Introduction: Todays Lesson Is Cryptoeconomics.
I will give each module a difficulty rating out of 5.
The fundamental principles #Blockchain is built on is Cryptography and Economics
#Cryptoeconomics What is a decentralised economy?
Identify cryptoeconomic properties of a blockchain.
Describe how cryptographic functions are implemented.
Explain how cryptography is used to reach consensus in a decentralised network.
Understand how the blockchain creates economic incentives through game theory.
Compare proof of work and proof of stake consensus protocols.
I will show you:
How will blockchain impact our lives and change the following indusries
Trading on the blockchain, decentralised ledgers, ICOs
How will blockchain change the structure of companies and organisations and as a result business models themselves.and as a result business models themselves.
Lesson One: Peer to Peer
Difficulty level 2
One of the things you’ll hear most about blockchains is that they are decentralised. This means no central authority. This means nobody has overall control. Anyone can join and participate. Blockchain can use this by creating a peer to peer network. This is where two or more computers are joined together without going through a centralised server. For example when sending an email to your friend on gmail. You actually send the email to Google – they send it on to you. When using a peer to peer network you can send directly.
A peer to peer network can be an adhoc connection when you connect your phone to your PC. Or can be a permanent structure in an office to link half a dozen PCs on a copper wire like a LAN.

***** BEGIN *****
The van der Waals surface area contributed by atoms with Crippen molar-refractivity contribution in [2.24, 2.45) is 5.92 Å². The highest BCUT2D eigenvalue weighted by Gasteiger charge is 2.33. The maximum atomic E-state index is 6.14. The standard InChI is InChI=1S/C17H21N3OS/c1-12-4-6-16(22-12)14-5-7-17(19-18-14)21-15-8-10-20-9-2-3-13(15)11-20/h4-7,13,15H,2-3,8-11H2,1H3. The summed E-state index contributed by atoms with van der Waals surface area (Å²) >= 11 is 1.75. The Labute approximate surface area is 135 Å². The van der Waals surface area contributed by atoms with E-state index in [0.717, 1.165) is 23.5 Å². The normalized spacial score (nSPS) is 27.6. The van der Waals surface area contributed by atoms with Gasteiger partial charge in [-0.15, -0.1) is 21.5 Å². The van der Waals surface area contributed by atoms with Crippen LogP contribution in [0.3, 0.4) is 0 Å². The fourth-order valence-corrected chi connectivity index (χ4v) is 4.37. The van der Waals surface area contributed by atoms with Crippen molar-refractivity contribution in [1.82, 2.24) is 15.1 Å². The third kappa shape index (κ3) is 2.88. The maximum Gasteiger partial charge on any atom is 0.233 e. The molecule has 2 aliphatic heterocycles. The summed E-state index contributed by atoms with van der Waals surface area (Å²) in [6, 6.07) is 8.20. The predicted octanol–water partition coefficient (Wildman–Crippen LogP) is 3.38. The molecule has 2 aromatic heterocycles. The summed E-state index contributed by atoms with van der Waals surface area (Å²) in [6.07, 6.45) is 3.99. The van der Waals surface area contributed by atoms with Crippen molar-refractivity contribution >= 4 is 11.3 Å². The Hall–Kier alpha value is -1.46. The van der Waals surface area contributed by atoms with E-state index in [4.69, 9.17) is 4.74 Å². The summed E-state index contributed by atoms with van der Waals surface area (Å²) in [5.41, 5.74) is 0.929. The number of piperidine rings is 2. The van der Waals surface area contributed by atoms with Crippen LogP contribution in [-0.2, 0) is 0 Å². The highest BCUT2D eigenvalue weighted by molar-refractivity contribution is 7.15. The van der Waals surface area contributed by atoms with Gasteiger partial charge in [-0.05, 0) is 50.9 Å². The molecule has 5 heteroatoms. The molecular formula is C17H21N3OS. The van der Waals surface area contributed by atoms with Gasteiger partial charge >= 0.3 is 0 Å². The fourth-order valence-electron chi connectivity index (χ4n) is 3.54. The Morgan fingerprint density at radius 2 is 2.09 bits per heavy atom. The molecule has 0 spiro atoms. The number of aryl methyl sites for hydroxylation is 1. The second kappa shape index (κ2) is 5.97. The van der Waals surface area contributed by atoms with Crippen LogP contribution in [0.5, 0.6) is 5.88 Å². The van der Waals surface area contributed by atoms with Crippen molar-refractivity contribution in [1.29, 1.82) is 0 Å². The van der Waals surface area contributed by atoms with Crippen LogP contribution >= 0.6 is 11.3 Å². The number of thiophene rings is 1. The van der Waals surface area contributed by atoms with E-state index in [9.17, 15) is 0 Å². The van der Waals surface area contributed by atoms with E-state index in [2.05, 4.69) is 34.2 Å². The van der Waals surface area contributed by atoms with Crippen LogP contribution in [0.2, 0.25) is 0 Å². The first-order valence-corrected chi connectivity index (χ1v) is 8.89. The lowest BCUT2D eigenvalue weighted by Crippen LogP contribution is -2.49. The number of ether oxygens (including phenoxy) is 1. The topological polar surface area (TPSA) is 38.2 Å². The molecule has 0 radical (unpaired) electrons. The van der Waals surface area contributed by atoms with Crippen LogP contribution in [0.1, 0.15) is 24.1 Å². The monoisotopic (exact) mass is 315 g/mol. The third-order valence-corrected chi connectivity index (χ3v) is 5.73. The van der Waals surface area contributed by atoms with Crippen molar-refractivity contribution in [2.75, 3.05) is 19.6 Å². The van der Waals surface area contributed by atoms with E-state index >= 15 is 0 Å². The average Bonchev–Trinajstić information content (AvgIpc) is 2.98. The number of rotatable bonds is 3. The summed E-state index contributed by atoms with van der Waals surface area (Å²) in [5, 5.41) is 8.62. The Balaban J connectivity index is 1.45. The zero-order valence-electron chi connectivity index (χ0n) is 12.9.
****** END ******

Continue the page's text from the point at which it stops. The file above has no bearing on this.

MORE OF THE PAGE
Or a peer to peer network can be on a much grander scale where special protocols set up direct relationships among users. This is the kind of peer to peer network where the blockchain is. Bitcoin, Ethereum, and all other blockchains are essentially protocols. A protocol is different from a program in that it just describes how the communication should work. There are different ways to implement it. We interact with protocols using clients.
Clients: are programs that implement the protocol
Clients: communicate with other peers using the protocol.
Clients: your browser is the most common example of a client. It implements a protocol called http to communicate with other computers. Connected to the world wide web
Clients: are protocol specific each client is designed to only answer to one protocol. Geth and parity. Two commonly used ethereum clients can communicate with one another, despite being written in different programming languages. Because they both use Ethereum’s protocol. Neither of these clients , however can communicate with a Bitcoin client like Bitcoin core. Because bitcoins clients can only understand Bitcoins protocol. Which is different to Ethereums.
Clients: In a peer to peer model each running instance of a client is a node, that is connected to every other node. They connect together to create the network. Which are other instances of clients with the same protocol. This is very different to the server model we looked at in our email model. Where all the clients are connected to a server instead of to each other. The server has powers whereas the clients do not.
Clients: Despite being a fairer network – Peer to peer networks can also offer a resilience that client servers cannot. Relying on centralised servers leads client server networks vulnerable to external attacks, like ddax. If hackers can compromise the central servers the entire network can be taken down. In a peer to peer network, however, hackers would have to find and take out every single node in the network. This is impossible to do because nodes are entering and exiting the network all the time.